Bear hunters came within a baker's dozen of tying the all-time harvest record this past season. Bow, rifle and muzzle loader hunters combined to take a total of 2,312 bears in the 2013-14 season, just slightly less than the highest recorded harvest ever--2,325 taken during the 2009-10 season.
The tally was also an eight percent increase over the previous year's kill of 2,144 bears. Archery hunters took 710 bears (31 percent of the total harvest). Muzzleloader hunters collected 412 bears, or 18 percent of the tally. Hunters using modern firearms bagged 1,080 bears or 47 percent of the total. Hunters with dogs did the best of all, scoring on 58 percent of that modern firearms total.
For the first time ever, there was a special youth and apprentice hunter day, on the last Saturday in September. Those hunters tagged 110 bears, 57 of them with hounds.
Overall, some 43 percent of the harvest consisted of female bears. This is similar to previous years. Since they can be more selective, hound hunters took the smallest number of female bears.
Bears were harvested in 75 counties or cities throughout Virginia, but most of the animals came west of the Blue Ridge, where they thrive in the mountain habitat. This year's total mast failure resulted in more bear movement, and that means archery hunters did particularly well. Their 31 percent of the total kill is about 10 percent higher than the normal archery portion of 19 percent.
The cold weather has kept bears in hibernation, but be forewarned. Any day now you could start seeing bears in your backyard, crossing the road, or sneaking into your shed. Bird feeders will be particularly appealing to the hungry bears. So will dog or farm animal feed left in sheds that are open or unlocked.
Last night I had my first bear visit of the year. He got one bird feeder that I keep wired to a tree to deter raccoons, so that will no longer be left out. (Well actually, he destroyed it, so it won't be replaced is what I mean.)
The best way to avoid trouble with these newly-awakened bears is to keep any food locked in bear-proof containers or in the house where they can't get to it. Bring in your bird feeders every night, if possible so bears don't raid them.
If you do see a bear, don't panic. Stay in or go inside if you are outside. If you're away from the house, yell at the bear and it will likely run away. Don't shoot it. It's illegal. And don't bother calling the game warden or biologists. They'll just tell you to keep any food up and the bear will eventually leave. There's just nowhere left for them to move bears to. Everywhere in the state has them.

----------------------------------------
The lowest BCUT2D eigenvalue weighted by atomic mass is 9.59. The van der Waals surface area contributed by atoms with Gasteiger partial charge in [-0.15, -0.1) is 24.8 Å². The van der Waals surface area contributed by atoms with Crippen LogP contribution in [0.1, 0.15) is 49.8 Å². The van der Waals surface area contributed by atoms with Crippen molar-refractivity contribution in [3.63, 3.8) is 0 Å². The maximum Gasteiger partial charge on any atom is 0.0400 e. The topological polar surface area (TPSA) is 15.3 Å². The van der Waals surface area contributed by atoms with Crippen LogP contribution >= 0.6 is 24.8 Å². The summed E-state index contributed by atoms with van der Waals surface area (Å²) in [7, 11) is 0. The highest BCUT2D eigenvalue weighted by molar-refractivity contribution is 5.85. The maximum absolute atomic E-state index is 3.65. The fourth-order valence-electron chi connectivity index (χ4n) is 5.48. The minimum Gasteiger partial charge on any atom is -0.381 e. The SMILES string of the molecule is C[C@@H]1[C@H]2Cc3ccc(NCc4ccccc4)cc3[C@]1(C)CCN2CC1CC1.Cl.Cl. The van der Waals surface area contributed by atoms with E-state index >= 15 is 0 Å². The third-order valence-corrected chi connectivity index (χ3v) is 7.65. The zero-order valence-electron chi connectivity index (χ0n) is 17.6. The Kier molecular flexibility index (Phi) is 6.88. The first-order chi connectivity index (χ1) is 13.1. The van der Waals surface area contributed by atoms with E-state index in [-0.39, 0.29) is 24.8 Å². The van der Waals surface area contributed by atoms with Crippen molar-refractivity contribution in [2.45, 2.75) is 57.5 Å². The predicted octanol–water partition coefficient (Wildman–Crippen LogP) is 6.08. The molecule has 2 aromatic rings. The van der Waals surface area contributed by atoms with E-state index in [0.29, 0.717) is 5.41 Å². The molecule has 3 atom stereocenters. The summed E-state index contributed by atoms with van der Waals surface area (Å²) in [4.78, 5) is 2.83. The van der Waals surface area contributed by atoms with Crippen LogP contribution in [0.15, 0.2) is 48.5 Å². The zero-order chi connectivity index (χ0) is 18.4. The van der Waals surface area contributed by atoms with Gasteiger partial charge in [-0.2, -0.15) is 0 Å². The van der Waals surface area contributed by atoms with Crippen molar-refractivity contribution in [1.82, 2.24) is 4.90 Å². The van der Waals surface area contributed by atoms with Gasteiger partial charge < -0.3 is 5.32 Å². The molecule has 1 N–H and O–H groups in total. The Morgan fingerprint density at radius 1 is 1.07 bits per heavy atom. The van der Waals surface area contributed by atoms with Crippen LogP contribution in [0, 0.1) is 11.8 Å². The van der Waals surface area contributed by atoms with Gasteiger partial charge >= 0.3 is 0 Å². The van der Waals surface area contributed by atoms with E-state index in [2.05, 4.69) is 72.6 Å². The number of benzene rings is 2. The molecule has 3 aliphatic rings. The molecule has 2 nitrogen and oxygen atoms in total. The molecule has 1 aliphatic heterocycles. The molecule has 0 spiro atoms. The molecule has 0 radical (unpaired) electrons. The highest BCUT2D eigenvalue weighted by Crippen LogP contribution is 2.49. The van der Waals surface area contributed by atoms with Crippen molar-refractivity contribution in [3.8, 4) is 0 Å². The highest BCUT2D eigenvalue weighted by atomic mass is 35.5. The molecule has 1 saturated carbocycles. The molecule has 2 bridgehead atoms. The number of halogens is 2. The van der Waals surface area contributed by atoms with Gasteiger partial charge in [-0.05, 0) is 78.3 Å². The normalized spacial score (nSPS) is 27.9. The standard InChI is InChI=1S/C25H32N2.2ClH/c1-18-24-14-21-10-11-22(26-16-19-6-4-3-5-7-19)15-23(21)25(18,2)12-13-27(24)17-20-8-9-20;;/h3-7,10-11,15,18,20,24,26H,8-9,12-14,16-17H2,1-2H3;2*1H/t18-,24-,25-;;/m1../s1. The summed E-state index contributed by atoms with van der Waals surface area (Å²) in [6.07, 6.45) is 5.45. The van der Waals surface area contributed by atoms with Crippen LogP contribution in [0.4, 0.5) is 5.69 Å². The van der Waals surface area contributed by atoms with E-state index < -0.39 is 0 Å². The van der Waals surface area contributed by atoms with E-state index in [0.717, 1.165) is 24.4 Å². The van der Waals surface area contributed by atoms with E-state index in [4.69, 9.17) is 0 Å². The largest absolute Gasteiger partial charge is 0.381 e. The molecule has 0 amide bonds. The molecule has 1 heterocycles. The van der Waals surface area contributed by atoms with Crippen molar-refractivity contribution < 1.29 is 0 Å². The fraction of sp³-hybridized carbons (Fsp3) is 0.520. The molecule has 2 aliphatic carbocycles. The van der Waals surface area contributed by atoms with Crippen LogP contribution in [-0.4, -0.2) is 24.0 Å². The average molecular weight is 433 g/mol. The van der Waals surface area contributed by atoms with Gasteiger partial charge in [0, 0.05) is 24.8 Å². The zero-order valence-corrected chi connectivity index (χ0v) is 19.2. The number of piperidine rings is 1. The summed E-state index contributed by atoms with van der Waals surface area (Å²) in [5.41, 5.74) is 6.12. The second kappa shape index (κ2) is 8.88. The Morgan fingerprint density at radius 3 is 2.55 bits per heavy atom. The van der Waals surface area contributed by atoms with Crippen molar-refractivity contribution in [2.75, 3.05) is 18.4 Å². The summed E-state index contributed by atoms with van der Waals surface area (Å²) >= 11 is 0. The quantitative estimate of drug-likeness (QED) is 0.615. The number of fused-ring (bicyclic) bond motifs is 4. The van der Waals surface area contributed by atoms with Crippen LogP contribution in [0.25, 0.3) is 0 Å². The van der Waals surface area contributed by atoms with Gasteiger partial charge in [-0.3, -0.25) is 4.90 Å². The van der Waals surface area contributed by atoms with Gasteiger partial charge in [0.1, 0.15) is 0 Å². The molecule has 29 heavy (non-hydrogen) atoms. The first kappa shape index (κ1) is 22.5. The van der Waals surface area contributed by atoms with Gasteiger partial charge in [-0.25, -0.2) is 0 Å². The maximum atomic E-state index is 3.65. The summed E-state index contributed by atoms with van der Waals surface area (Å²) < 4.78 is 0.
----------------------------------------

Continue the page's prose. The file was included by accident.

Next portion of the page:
A Classic Lure--the Beetle Spin. When Virgil Ward set out to create a new lure back in 1948, he had no intention of marketing his product. Like many other lure inventors, he simply wanted to be able to catch more fish. After tinkering around, he created one of the earliest spinnerbaits--the Beetle Spin.
The modern Beetle Spin has changed little in over 65 years since it was created. The same safety-pin spinner design, small Colorado blade and round jig head are used. Only the body is made of a slightly softer material to give it a livelier action.
This is a classic lure for catching river smallmouths, bluegills, crappies, rockbass, white bass, white perch and other panfish. In larger sizes, it's also great for walleyes, largemouths, pickerel and northern pike. It's become a legend for many reasons, but one of the main ones is that it's so easy to fish. A simple steady retrieve with a Beetle Spin will catch almost any fish that swims.
Tactics: Cast into pools, pockets and eddies in rivers; coves, points, rock piles and wood cover in lakes. Let the Beetle Spin sink near the bottom, watching the line for strikes on the drop. Then retrieve steadily. That's all there is to it. The lure's thumping, fluttering action will do the rest.
Award-winning outdoors writer Gerald Almy is a Maurertown resident.